The Westboro Baptist Church and its bizarre octogenarian pastor, Fred Phelps, won a major victory at the Supreme Court in March.  In an 8-1 decision, the Court reversed a multimillion-dollar award to the family of Marine L.Cpl. Matthew Snyder, who was killed while serving in Iraq.

In 2006, Westboro members showed up outside the fallen soldier’s funeral in Westminster, Maryland, with their usual signs: “God Hates Fags,” “Thank God for IEDs,” “You’re Going to Hell.”  Subsequently, Matthew’s father brought suit for intentional infliction of emotional distress, defamation, and other torts.  The jury found that Westboro’s actions were outrageous and awarded $2.9 million in compensatory damages and $8 million in punitive damages.

Westboro appealed, arguing that the First Amendment insulated it from state-law claims.  The Richmond-based Fourth Circuit Court of Appeals agreed, and the Supreme Court affirmed.

Writing for the Court, Chief Justice John Roberts recognized that the Westboro signage fell “short of refined social and political commentary,” but he emphasized that Westboro was raising “matters of public import.”  This was not an attack on the Snyder family or Matthew, the Court reasoned—Snyder was not a homosexual, a fact recognized even by Westboro—but an effort to further public debate on homosexuality and other moral issues.  Roberts also noted that the picketing occurred in a public place adjacent to a public street.

Justice Samuel Alito, the lone dissenter, rejected the Court’s characterization of the picket as a general commentary on public issues.  He emphasized a Westboro website posting addressed to the Snyder family.  Westboro accused the family of raising Matthew to serve Satan and teaching him “to support the largest pedophile machine in the history of the entire world, the Roman Catholic monstrosity.”  They further blamed the parents for permitting Matthew to join the Marine Corps “to fight for the United States of Sodom.”

Thus, Alito found that the protest was not a discussion of national issues but an attack on a family simply trying to bury their dead son in peace.

Only in modern America—where every issue is a national issue—would this case be decided by the Supreme Court on First Amendment grounds.  The First Amendment prohibits Congress from making laws that abridge “the freedom of speech” but is now applied even to state common-law causes of action between two private parties.  The case in question was not captioned United States v. Westboro or Maryland v. Westboro.  The plaintiff was the Snyder family, and the defendants Fred Phelps, two of his attorney daughters, and the church in its corporate capacity.  After hearing evidence, the jury simply determined that Westboro engaged in intentional, outrageous conduct that caused Matthew’s father severe emotional distress.  As a matter of law, this suit is no different from the driver of Car A suing the driver of Car B for injuries resulting from Car B’s alleged running of a red light.  The Framers’ First Amendment is not implicated.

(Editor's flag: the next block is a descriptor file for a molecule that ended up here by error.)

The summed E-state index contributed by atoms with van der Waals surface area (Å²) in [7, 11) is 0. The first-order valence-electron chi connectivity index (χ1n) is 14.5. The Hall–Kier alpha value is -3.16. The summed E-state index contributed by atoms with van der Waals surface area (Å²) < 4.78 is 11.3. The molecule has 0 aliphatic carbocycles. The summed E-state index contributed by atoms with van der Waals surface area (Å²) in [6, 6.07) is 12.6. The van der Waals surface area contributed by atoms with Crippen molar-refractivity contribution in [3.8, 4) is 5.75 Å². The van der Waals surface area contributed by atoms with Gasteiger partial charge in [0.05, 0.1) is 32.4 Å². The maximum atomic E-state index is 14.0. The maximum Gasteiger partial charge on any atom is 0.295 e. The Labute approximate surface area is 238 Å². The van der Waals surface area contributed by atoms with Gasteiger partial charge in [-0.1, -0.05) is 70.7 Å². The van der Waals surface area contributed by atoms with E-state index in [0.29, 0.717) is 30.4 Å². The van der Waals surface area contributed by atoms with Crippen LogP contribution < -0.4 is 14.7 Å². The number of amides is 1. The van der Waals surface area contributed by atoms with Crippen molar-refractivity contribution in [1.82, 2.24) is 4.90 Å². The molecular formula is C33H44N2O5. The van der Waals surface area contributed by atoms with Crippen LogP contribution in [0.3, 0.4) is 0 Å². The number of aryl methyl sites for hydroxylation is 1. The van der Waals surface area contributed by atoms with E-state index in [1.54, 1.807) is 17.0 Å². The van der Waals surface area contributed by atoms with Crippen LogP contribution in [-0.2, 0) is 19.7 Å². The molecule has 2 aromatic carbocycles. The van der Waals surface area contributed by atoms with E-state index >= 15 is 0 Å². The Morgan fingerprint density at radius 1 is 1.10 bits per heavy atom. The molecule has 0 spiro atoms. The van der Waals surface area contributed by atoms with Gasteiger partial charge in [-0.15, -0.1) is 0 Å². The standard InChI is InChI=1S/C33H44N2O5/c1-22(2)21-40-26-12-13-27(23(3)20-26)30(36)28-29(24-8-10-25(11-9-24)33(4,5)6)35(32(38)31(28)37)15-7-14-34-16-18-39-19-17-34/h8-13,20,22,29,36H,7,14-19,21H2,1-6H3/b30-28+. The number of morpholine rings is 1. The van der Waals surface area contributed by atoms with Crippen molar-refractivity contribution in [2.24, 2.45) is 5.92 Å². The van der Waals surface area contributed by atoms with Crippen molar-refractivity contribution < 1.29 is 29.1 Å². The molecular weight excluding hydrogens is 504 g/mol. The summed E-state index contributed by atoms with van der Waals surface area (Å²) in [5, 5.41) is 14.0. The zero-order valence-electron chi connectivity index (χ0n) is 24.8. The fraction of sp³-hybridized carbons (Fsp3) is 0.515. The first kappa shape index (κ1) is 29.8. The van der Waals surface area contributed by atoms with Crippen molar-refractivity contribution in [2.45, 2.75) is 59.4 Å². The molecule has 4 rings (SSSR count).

Although it does not affect the Snyder case, Justice Roberts did note that states and localities may enact reasonable time, place, and manner restrictions on funeral picketing.  For such regulations to pass constitutional muster they must serve a government interest unrelated to the suppression of a particular message, be narrowly tailored to serve that interest, and leave open ample alternatives for the means of communicating that message.

Because funerals can be an emotional time for family and friends, there is a heightened danger that a message targeting the deceased or his family will lead to violence.  Accordingly, a state could require a large buffer area between the protestors and the ceremony.  Legislation might also bar picketing during, and even one hour before and after, the funeral.

Under such reasonable restrictions, groups like Westboro could still express their sentiments on homosexuality, foreign wars, and sin in general.  As pointed out by Justice Alito, there are many venues where Westboro could have communicated these messages outside of the actual funeral ceremony.  For example, rather than attending the Snyder funeral, Westboro could have chosen to stage their protest at the U.S. Capitol, the Maryland State House, or any of the more than 5,600 military recruiting stations across the country.  Alternatively, Westboro could have simply waited until the funeral was over and then displayed their signs.

Numerous states have enacted laws governing funeral picketing, and Westboro will surely return to federal court to challenge them.  Westboro might have some good arguments against the statutes, but those arguments should be addressed to the state legislatures passing the laws and the state courts adjudicating the laws.

Instead, we will be treated to federal judges reviewing local ordinances aimed at keeping the peace and allowing the dead a quiet interment.  This is hardly a good use of federal resources and will ultimately provide the Westboro cult with more of the publicity it craves.